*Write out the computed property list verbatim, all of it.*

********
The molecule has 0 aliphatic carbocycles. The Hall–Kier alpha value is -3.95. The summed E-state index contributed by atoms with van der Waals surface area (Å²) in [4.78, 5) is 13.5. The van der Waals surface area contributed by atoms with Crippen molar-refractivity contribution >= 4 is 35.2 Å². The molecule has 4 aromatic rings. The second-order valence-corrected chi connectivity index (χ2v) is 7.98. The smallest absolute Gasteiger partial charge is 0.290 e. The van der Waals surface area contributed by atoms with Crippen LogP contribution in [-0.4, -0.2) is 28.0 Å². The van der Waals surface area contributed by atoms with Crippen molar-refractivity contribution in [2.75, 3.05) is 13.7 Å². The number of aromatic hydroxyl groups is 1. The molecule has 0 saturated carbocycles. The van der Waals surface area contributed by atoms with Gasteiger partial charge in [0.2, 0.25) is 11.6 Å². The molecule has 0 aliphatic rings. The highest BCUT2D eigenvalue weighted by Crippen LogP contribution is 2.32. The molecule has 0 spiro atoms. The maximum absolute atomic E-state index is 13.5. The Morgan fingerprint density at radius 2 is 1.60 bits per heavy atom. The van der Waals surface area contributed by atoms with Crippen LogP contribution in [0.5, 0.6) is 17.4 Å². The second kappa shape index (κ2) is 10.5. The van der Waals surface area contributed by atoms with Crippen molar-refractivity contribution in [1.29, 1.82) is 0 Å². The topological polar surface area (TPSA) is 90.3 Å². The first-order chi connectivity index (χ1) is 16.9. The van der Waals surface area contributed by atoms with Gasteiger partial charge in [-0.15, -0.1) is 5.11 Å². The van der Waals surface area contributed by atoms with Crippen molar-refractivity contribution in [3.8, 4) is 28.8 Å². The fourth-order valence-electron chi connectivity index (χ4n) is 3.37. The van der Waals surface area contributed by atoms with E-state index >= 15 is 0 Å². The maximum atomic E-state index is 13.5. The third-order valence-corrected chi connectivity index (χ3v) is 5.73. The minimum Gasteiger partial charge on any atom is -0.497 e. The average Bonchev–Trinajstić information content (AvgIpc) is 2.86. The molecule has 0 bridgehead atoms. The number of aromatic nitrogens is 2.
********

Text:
The molecule has 0 aliphatic carbocycles. The Hall–Kier alpha value is -3.95. The summed E-state index contributed by atoms with van der Waals surface area (Å²) in [4.78, 5) is 13.5. The van der Waals surface area contributed by atoms with Crippen molar-refractivity contribution >= 4 is 35.2 Å². The molecule has 4 aromatic rings. The second-order valence-corrected chi connectivity index (χ2v) is 7.98. The smallest absolute Gasteiger partial charge is 0.290 e. The van der Waals surface area contributed by atoms with Crippen LogP contribution in [-0.4, -0.2) is 28.0 Å². The van der Waals surface area contributed by atoms with Crippen molar-refractivity contribution in [2.75, 3.05) is 13.7 Å². The number of aromatic hydroxyl groups is 1. The molecule has 0 saturated carbocycles. The van der Waals surface area contributed by atoms with Gasteiger partial charge in [0.2, 0.25) is 11.6 Å². The molecule has 0 aliphatic rings. The highest BCUT2D eigenvalue weighted by Crippen LogP contribution is 2.32. The molecule has 0 spiro atoms. The maximum absolute atomic E-state index is 13.5. The Morgan fingerprint density at radius 2 is 1.60 bits per heavy atom. The van der Waals surface area contributed by atoms with Crippen LogP contribution in [0.5, 0.6) is 17.4 Å². The second kappa shape index (κ2) is 10.5. The van der Waals surface area contributed by atoms with Crippen molar-refractivity contribution in [1.29, 1.82) is 0 Å². The topological polar surface area (TPSA) is 90.3 Å². The first-order chi connectivity index (χ1) is 16.9. The van der Waals surface area contributed by atoms with Gasteiger partial charge in [-0.15, -0.1) is 5.11 Å². The van der Waals surface area contributed by atoms with Crippen molar-refractivity contribution in [3.8, 4) is 28.8 Å². The fourth-order valence-electron chi connectivity index (χ4n) is 3.37. The van der Waals surface area contributed by atoms with E-state index >= 15 is 0 Å². The maximum atomic E-state index is 13.5. The third-order valence-corrected chi connectivity index (χ3v) is 5.73. The minimum Gasteiger partial charge on any atom is -0.497 e. The average Bonchev–Trinajstić information content (AvgIpc) is 2.86. The molecule has 0 bridgehead atoms. The number of aromatic nitrogens is 2.